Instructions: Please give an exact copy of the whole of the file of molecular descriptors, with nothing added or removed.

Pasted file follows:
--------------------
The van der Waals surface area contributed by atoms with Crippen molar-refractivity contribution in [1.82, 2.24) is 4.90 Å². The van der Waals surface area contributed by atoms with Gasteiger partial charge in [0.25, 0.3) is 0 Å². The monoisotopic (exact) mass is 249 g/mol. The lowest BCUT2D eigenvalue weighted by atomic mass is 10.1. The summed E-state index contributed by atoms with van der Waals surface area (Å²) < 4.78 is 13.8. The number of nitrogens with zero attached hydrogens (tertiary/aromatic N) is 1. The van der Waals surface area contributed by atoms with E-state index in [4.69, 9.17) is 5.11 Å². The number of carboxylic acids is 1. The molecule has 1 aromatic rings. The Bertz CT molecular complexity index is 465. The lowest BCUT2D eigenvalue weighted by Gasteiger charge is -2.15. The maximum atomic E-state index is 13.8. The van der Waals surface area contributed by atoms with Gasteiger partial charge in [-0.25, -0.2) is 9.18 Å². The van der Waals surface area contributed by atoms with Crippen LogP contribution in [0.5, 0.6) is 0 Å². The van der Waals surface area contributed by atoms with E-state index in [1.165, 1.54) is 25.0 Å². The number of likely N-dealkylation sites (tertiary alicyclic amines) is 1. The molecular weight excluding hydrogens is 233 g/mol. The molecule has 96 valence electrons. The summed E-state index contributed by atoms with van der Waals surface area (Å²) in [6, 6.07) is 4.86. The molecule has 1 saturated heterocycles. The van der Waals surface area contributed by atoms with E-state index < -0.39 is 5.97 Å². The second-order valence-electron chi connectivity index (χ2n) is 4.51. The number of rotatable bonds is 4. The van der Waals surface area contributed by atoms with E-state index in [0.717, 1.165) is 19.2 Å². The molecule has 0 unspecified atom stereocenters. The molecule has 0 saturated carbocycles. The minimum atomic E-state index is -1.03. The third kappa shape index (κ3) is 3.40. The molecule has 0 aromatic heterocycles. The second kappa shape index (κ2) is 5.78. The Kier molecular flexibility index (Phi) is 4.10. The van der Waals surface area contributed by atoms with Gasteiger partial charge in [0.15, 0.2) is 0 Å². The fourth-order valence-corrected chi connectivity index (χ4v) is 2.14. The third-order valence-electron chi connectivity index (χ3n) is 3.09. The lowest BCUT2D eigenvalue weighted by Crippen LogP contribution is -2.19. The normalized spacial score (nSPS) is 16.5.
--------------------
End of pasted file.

The van der Waals surface area contributed by atoms with Crippen molar-refractivity contribution in [1.82, 2.24) is 4.90 Å². The van der Waals surface area contributed by atoms with Gasteiger partial charge in [0.25, 0.3) is 0 Å². The monoisotopic (exact) mass is 249 g/mol. The lowest BCUT2D eigenvalue weighted by atomic mass is 10.1. The summed E-state index contributed by atoms with van der Waals surface area (Å²) < 4.78 is 13.8. The number of nitrogens with zero attached hydrogens (tertiary/aromatic N) is 1. The van der Waals surface area contributed by atoms with E-state index in [4.69, 9.17) is 5.11 Å². The number of carboxylic acids is 1. The molecule has 1 aromatic rings. The Bertz CT molecular complexity index is 465. The lowest BCUT2D eigenvalue weighted by Gasteiger charge is -2.15. The maximum atomic E-state index is 13.8. The van der Waals surface area contributed by atoms with Gasteiger partial charge in [-0.25, -0.2) is 9.18 Å². The van der Waals surface area contributed by atoms with Crippen LogP contribution in [0.5, 0.6) is 0 Å². The van der Waals surface area contributed by atoms with E-state index in [1.165, 1.54) is 25.0 Å². The number of likely N-dealkylation sites (tertiary alicyclic amines) is 1. The molecular weight excluding hydrogens is 233 g/mol. The molecule has 96 valence electrons. The summed E-state index contributed by atoms with van der Waals surface area (Å²) in [6, 6.07) is 4.86. The molecule has 1 saturated heterocycles. The van der Waals surface area contributed by atoms with E-state index < -0.39 is 5.97 Å². The second-order valence-electron chi connectivity index (χ2n) is 4.51. The number of rotatable bonds is 4. The van der Waals surface area contributed by atoms with E-state index in [0.717, 1.165) is 19.2 Å². The molecule has 0 unspecified atom stereocenters. The molecule has 0 saturated carbocycles. The minimum atomic E-state index is -1.03. The third kappa shape index (κ3) is 3.40. The molecule has 0 aromatic heterocycles. The second kappa shape index (κ2) is 5.78. The Kier molecular flexibility index (Phi) is 4.10. The van der Waals surface area contributed by atoms with Gasteiger partial charge in [0.15, 0.2) is 0 Å². The fourth-order valence-corrected chi connectivity index (χ4v) is 2.14. The third-order valence-electron chi connectivity index (χ3n) is 3.09. The lowest BCUT2D eigenvalue weighted by Crippen LogP contribution is -2.19. The normalized spacial score (nSPS) is 16.5.